In conclusion, the subchronic administration of rosuvastatin to rats with metabolic syndrome improved the acetylcholine-induced relaxant response, involving stimulation of the NO/cGMP/PKG/Ca2+-activated K+ channel pathway. PMID: 32049102 [PubMed - in process]
Source: Braz J Med Biol Res - Category: Research Authors: Tags: Braz J Med Biol Res Source Type: research
This study provides evidence of a chronically dysregulated neuroendocrine mediated stress response in PTSD, with a clear dose-response relationship. HCC do not, however, appear to have specificity for the comorbidity of PTSD and MetS in this sample.Lay summary: We found that levels of the stress hormone, cortisol, measured in hair samples were significantly higher in South African women with post-traumatic stress disorder (PTSD) than in women who had also experienced trauma, but did not have PTSD. Hair cortisol levels were, however, not associated with metabolic syndrome, a cluster of risk factors for heart disease, in the...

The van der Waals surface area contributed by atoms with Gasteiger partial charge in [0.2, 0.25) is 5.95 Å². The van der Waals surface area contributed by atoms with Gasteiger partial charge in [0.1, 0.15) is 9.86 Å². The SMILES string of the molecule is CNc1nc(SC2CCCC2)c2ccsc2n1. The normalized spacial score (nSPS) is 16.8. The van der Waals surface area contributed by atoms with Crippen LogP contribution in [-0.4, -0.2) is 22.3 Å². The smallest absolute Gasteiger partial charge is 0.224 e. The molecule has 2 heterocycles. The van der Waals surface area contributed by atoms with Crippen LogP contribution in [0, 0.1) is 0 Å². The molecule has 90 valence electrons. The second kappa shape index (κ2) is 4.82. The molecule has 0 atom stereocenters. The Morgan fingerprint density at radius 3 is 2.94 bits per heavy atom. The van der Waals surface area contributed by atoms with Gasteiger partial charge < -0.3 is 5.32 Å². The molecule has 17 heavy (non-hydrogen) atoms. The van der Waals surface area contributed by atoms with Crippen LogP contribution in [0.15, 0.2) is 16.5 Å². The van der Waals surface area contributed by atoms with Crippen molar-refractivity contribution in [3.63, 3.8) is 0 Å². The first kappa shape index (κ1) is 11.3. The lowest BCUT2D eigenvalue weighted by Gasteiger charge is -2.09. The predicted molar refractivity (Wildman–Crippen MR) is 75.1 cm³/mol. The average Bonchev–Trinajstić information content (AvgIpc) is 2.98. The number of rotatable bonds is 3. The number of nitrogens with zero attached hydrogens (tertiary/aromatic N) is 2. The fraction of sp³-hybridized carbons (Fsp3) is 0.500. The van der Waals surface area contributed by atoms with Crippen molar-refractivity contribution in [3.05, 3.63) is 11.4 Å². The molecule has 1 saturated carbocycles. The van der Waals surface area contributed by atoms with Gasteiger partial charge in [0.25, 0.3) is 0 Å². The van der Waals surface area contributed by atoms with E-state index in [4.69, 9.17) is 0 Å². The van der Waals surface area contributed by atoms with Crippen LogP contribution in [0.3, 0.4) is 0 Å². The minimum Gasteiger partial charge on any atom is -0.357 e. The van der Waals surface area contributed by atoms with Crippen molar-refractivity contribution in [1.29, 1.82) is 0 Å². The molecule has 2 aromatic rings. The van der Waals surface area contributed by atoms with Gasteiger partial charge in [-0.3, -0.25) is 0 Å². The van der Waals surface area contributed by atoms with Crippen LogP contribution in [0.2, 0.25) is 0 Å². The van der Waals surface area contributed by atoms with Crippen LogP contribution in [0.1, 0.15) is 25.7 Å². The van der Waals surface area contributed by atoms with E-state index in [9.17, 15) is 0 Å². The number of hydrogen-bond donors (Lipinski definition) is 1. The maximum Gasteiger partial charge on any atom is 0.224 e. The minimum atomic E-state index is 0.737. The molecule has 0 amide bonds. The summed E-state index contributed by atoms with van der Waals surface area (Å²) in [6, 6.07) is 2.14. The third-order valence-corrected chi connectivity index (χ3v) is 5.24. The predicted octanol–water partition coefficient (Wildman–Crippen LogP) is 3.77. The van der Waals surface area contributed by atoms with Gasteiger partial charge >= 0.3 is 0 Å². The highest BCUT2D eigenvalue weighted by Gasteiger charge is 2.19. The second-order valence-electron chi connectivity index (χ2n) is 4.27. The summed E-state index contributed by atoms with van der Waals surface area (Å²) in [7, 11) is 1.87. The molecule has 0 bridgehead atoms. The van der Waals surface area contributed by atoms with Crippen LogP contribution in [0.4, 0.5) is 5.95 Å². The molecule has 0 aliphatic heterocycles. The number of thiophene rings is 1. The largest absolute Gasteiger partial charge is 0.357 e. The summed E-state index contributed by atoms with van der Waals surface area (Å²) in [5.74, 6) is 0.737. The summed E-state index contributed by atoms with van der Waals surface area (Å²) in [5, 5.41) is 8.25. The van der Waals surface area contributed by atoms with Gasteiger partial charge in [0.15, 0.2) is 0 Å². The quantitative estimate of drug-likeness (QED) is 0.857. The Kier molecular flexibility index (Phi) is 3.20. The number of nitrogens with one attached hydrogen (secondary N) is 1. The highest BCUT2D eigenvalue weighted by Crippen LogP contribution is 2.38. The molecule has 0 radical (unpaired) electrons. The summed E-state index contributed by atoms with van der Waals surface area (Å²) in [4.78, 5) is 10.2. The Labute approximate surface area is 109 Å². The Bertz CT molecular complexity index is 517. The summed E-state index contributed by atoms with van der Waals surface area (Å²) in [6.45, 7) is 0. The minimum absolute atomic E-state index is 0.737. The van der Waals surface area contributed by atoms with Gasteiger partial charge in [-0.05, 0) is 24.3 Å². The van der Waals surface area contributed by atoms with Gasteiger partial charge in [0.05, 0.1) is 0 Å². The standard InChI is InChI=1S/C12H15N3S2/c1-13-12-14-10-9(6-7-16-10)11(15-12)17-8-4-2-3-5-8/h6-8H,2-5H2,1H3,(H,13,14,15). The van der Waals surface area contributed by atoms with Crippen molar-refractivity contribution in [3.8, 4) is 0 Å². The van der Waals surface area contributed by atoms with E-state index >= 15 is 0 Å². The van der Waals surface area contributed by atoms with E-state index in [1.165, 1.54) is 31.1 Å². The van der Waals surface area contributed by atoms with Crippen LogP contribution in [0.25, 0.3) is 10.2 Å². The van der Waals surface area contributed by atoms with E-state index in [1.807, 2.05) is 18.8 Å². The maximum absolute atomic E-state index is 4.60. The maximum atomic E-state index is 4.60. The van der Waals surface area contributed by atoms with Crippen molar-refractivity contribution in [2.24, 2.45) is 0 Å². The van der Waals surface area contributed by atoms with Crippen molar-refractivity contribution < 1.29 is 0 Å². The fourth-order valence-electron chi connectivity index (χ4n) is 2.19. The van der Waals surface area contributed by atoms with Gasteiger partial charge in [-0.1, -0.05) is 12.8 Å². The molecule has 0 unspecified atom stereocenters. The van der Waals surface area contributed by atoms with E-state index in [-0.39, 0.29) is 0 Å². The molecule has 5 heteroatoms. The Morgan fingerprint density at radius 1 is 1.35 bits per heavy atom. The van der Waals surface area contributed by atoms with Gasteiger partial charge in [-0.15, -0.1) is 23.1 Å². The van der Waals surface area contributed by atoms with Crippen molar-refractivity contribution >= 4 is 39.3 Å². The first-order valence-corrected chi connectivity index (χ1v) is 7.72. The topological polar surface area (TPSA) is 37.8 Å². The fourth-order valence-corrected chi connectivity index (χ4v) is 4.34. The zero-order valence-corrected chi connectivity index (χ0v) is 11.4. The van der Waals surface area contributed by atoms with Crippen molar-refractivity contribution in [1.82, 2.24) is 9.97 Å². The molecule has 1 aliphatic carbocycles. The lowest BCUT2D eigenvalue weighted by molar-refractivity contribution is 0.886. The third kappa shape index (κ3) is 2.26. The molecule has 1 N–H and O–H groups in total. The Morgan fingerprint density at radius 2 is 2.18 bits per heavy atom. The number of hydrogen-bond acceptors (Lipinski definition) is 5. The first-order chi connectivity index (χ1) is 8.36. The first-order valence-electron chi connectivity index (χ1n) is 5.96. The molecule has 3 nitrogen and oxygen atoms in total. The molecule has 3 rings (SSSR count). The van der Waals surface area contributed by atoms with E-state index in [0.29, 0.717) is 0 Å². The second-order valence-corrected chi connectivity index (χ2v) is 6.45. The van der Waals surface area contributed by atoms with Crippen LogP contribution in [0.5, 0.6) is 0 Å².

Source: Stress - Category: Research Tags: Stress Source Type: research
(Natural News) Years of research have established a positive collaboration between estrogen and vitamin D to improve bone health. Now, recent research suggests that this dynamic duo could also play a role in staving off metabolic syndrome in postmenopausal women. Metabolic syndrome is described as a cluster of conditions – such as obesity, high blood sugar and...
Source: NaturalNews.com - Category: Consumer Health News Source Type: news
Hyperuricaemia refers to an abnormally high concentration of uric acid in serum [1], typically defined as>7  mg/dL (416 μmol/L) in men and>6  mg/dL in women [1]. Mean serum uric acid has increased progressively over the last century in many populations and the prevalence of hyperuricemia increases with age and is higher in men than premenopausal women [1], as oestrogen increases urate excretion by the kidneys. Hyperuricaemia is usually discussed in the context of gout, but it is increasingly recognised that serum uric acid values>5.0  mg/dL (men) or 4.5 mg/dL (postmenopausal women) are clinically rele...
Source: International Journal of Cardiology - Category: Cardiology Authors: Tags: Editorial Source Type: research